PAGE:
Deron Williams has chosen his new agent, Jeff Schwartz, according to Marc Stein at ESPN. An agent with a lot of NBA pull and a roster of 20 clients he represents (including Paul Pierce, Kevin Love, Blake Griffin and Lamar Odom).
Williams can opt out of his contract next summer and is expected to do so, with the Nets saying they want to re-sign him and make him the cornerstone of the franchise when they move to Brooklyn in the fall of 2012. We’ve assumed that Williams switched agents because he wants to be with someone who can help him lure big time talent to New Jersey/Brooklyn, or get Williams to a place with a lot of other good players.
The Nets prefer the former, and Stein throws in who the team’s main target will be to put with Williams.
The Nets, sources said, intend to make a hard push for Howard in an attempt to convince Williams to commit long term.
The Nets want Howard? Who didn’t see that coming? Are there not 29 teams trying to get Dwight Howard and one that wants to keep him at all costs? The Nets just need to make a show of it so that Williams can see just how hard they are trying to get him help. Expect the Nets to be both active and very public in their efforts to get another free agent. “See Deron, we’re trying ever so hard to get you help. Please, won’t you stay for a while?”
The Orlando Magic have the inside track to retain Howard because he likes it there and doesn’t want to move, but they have to convince him that they can win with him there. Which means another roster shakeup. But if Howard does leave there isn’t a team in the league that will not make a run at the best center walking the planet right now. Including the Nets. I just don’t see Dwight Howard as a New York kind of person.
As of tomorrow, training camps around the league open, and all the focus goes to the 2016-17 season.
For fun, let’s look back one more time at last season — the 50 top circus shots of last season.
Stephen Curry driving the lane and throwing up prayers once he draws contact (and hitting them), there is Russell Westbrook throwing the inbounds pass off an opponent’s back, and so much more. Enjoy. Then let’s get on with next season.
Kevin Garnett intimidates people. In the machismo-fueled world of professional sports nobody comfortably admits they were intimidated, but in the wake of Garnett announcing his retirement, a number of players stepped forward to say exactly that. And that KG trashed talked them fearlessly.
Oklahoma City’s Steven Adams found a way to avoid that — tell KG he didn’t speak English.
Adams was lucky, KG had a reputation for going harder at foreign-born players with his trash talk and intimidation. Then again Adams is not the kind of guy prone to be intimidated.
Athletes are injecting themselves into the needed national conversation about race, violence, and policing in this nation. That has taken some very public forms, including LeBron James, Chris Paul, Dwyane Wade and Carmelo Anthony speaking at the ESPYs, and Colin Kaepernick taking a knee during the national anthem and leading others to do so. Some NBA players likely will follow Kaepernick’s lead.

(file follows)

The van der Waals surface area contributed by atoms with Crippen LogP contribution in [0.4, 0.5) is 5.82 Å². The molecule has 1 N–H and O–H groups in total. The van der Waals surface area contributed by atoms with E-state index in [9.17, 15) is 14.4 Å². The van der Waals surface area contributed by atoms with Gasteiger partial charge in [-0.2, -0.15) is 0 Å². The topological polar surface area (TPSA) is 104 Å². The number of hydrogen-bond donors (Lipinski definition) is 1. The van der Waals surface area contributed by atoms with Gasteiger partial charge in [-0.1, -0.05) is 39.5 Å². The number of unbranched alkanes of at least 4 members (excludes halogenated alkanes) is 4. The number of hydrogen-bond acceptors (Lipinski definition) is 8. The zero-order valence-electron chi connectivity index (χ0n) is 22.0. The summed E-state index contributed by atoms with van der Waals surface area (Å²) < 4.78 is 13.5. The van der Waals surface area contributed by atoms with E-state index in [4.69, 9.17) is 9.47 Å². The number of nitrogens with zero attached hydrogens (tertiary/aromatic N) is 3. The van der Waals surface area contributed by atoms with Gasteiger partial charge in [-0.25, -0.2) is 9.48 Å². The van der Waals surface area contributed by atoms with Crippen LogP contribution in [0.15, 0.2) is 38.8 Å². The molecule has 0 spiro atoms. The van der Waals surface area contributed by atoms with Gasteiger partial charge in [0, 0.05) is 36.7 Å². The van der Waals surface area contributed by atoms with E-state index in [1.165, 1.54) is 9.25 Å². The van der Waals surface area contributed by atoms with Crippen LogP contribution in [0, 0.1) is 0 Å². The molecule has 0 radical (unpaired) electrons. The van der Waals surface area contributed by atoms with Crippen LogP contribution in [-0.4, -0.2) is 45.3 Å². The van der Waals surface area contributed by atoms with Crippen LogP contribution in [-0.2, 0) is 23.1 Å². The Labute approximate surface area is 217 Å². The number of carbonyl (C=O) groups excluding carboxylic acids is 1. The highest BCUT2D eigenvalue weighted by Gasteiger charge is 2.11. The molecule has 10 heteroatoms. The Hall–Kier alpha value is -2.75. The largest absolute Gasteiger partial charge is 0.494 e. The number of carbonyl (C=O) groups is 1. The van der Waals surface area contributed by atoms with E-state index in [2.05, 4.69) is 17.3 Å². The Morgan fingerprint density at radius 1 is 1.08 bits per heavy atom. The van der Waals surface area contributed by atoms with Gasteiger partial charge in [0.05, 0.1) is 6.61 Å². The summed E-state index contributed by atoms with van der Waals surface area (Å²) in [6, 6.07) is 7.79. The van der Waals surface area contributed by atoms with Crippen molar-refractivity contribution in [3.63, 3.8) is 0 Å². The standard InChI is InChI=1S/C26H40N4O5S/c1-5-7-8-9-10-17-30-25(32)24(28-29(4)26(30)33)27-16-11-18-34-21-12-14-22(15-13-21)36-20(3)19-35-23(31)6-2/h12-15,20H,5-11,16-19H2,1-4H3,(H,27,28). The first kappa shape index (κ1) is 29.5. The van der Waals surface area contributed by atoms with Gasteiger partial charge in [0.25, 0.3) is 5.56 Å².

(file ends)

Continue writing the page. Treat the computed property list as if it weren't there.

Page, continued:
Pistons coach/GM Stan Van Gundy likes seeing players speak out.
A couple of his Detroit players — Reggie Jackson and Marcus Morris — said they backed the 49ers quarterback. Here is what the never shy Van Gundy said about all of it, via Vincent Ellis of the Detroit Free Press.
“I’m encouraged by the fact of what some of those guys stood up and did at the ESPYs and had a conversation,” Van Gundy said. “I’m really proud of the fact that we have guys that not only see the problem, but want to try to do something about it…
“To me, in some ways, (police brutality is) just the most visible to focus on and it goes to deeper inequities in our criminal justice system, our education system so there’s so much to focus on,” Van Gundy said. “I think it’s great that we have players that want to be part of that conversation, and a lot of players that want to go beyond the conversation and be part of the solution.”
Van Gundy has been telling his players part of that solution is to vote.
The players union and NBA sent out a release saying they wanted to work together to create positive change, but details are still vague on what that might be. The only thing we know for sure as we head into the NBA season — with as divided a nation and election as anyone can remember as a backdrop — is that some NBA players are going to try and keep the conversation going.
It was the last game of the group stage of the 2000 Olympic basketball tournament at the Sydney Olympics, the USA was taking on France, another USA win on its way to another gold medal.
But what we all remember is this one play — Vince Carter dunking over the 7’2″ French center Frederic Weis.
Best. Dunk. Ever.
Weis was never the same.
In an impressive career — two-time All-NBA, eight-time All-Star, hours and hours of crazy highlights — this is always going to be the highlight at the top of the list. So we will use the anniversary of this dunk to look at it one more time.
Hat tip to nitramy at NBA Reddit.